A journalist has launched a national bid to save a cricket reporting service used by the regional press after plans to cut up to 14 jobs were revealed.
Sam Morshead, digital editor at The Cricketer magazine and former chief sports writer at the Swindon Advertiser, has called on national press titles to help plug a funding gap for journalists covering professional cricket in England.
Sam has launched the campaign after the England and Wales Cricket Board revealed it was making cuts to its central Reporters Network service, which involves up to 20 journalists and is relied upon by a number of regional dailies for match reports of county cricket clubs they cover.
Cricket news website ESPNCricinfo has reported the number of journalists contracted to work on the service is to be cut to six after the ECB recently announced more than 60 redundancies as a reaction to the financial challenges posed by the coronavirus crisis.
The Leicester Mercury, Derby Telegraph, Bristol Post, Brighton daily The Argus and Portsmouth daily The News are understood to be among the titles which currently make use of the network, as well as organisations including the BBC and PA.
It is hoped the campaign will raise £15,000, which would provide funding for three reporters to cover matches in addition to the six retained by the ECB.
While regional publishers are not being asked to contribute at this stage, it is expected content will be made available free of charge to users of the service as is currently the case with the Reporters Network, which was set up six years ago to counter the reduction of cricket coverage in newspapers at local and national level.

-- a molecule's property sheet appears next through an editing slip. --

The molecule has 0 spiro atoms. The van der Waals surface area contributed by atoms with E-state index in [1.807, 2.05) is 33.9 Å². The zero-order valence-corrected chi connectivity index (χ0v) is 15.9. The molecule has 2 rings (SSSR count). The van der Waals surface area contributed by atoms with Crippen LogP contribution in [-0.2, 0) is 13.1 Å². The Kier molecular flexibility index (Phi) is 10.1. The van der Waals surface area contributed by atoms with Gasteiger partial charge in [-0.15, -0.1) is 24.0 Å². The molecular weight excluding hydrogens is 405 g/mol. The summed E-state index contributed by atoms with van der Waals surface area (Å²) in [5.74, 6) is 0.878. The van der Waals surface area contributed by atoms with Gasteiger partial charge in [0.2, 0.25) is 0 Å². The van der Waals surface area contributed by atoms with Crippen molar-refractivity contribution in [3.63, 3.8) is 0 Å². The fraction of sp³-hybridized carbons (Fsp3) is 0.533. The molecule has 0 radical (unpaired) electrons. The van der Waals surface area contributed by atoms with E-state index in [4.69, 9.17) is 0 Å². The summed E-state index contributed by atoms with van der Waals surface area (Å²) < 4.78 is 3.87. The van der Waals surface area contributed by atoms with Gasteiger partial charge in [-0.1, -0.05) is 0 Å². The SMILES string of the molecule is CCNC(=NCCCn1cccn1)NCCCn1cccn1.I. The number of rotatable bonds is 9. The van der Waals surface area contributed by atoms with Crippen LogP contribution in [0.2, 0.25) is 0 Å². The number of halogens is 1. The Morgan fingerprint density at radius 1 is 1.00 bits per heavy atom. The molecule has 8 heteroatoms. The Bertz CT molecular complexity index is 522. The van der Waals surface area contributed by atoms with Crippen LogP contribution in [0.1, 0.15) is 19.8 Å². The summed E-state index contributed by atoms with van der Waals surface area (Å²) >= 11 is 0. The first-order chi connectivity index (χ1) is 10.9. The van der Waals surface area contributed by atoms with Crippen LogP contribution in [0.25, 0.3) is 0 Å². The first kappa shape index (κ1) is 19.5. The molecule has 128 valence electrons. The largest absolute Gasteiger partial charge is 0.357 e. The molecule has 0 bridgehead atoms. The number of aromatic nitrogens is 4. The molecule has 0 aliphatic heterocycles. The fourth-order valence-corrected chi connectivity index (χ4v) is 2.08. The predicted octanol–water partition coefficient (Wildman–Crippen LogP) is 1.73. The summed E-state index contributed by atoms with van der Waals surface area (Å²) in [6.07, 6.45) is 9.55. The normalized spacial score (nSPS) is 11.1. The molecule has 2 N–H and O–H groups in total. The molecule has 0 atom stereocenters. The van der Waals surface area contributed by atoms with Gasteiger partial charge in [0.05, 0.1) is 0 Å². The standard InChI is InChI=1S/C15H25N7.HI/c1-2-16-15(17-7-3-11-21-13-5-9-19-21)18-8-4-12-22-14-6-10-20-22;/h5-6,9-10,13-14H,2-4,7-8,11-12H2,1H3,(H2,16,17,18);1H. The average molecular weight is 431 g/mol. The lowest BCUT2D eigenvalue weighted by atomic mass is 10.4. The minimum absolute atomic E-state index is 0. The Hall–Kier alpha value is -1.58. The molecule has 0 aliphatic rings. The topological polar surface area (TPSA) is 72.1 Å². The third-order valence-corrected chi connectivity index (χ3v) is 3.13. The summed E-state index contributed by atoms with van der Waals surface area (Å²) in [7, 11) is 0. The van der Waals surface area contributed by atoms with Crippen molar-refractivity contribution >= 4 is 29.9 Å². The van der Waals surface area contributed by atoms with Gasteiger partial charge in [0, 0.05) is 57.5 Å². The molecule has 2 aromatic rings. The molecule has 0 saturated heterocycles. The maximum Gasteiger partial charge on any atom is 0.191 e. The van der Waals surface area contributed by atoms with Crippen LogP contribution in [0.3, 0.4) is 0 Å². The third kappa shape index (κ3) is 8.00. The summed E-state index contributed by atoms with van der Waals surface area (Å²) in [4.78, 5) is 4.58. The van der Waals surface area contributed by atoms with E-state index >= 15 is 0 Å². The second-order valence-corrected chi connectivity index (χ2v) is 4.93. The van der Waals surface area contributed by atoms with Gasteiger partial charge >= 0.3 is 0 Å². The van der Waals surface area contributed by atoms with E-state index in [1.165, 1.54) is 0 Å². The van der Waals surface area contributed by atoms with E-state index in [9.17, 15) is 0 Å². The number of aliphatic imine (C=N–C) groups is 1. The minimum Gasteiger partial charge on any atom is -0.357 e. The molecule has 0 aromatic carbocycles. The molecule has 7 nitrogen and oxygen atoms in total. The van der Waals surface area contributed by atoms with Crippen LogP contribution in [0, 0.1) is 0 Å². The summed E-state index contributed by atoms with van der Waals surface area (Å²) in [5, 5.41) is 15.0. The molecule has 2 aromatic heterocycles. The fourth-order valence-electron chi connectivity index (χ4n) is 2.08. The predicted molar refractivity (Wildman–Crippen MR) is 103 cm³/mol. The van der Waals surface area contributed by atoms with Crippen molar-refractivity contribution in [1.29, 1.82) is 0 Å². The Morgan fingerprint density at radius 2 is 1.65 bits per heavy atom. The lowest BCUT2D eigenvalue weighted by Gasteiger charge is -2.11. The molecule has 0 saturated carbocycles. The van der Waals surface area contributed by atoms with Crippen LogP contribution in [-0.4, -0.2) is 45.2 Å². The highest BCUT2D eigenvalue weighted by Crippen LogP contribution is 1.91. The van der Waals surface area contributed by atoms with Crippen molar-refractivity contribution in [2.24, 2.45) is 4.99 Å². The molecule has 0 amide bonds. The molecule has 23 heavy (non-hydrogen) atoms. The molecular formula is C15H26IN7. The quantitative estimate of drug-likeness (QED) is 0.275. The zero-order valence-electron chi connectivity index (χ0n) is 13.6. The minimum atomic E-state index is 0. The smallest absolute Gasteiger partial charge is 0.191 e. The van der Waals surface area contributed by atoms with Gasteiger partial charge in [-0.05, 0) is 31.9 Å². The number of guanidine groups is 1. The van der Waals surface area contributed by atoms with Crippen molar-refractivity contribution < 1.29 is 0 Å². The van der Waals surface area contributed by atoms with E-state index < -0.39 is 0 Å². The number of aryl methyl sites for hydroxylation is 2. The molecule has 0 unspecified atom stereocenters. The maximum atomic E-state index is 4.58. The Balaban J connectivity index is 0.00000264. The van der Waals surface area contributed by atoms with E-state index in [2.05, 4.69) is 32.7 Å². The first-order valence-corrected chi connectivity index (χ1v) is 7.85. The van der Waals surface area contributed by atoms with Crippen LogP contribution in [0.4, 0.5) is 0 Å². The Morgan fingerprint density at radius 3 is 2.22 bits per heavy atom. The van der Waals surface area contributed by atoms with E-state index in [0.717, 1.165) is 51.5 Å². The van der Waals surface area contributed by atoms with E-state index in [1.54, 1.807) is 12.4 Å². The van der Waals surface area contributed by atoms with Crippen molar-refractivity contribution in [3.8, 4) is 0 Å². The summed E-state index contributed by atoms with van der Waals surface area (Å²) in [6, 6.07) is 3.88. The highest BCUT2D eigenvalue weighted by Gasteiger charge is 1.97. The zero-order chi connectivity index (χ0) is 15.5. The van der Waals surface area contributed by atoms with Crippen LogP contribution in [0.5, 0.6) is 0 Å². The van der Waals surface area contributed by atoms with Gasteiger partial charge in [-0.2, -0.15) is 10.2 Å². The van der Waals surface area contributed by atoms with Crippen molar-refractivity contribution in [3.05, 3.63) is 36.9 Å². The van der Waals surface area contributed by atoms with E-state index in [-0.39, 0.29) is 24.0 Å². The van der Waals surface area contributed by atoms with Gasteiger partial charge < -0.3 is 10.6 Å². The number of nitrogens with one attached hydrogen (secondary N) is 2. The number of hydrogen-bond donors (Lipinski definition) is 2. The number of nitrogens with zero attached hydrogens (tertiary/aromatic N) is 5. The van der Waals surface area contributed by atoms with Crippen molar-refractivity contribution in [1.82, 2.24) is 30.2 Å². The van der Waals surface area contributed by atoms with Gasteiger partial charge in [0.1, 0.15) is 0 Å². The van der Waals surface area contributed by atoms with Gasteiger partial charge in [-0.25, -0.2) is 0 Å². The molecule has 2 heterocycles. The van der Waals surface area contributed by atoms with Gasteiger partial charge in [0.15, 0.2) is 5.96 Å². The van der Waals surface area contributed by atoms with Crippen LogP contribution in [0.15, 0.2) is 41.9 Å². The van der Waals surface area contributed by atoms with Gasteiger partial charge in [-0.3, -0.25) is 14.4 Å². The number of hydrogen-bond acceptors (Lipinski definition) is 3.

Speaking to HTFP, Sam said: “The more publishers that can be part of trying to fill the gap lost by these understandable cuts, the better.
“I’m conscious, with a background myself in regional newspapers, of the budget restrictions and asking [regional titles] to opt in for coverage of one club is not something we expect.”
Sam, pictured, said he had so far had a “limited, positive response” to his call, which saw him write to sports editors at national titles on Tuesday.
He added: “It’s definitely on the [national press] industry to realise they’ve been getting it for free for six years.
“In a time of difficulty, it’s on us to fill that gap.”
An ECB spokesperson told ESPNCricinfo the cuts were “not what we want” but insisted they “are necessary as ECB embarks on significant cost-cutting in order to try and withstand the financial impact the global pandemic has had”.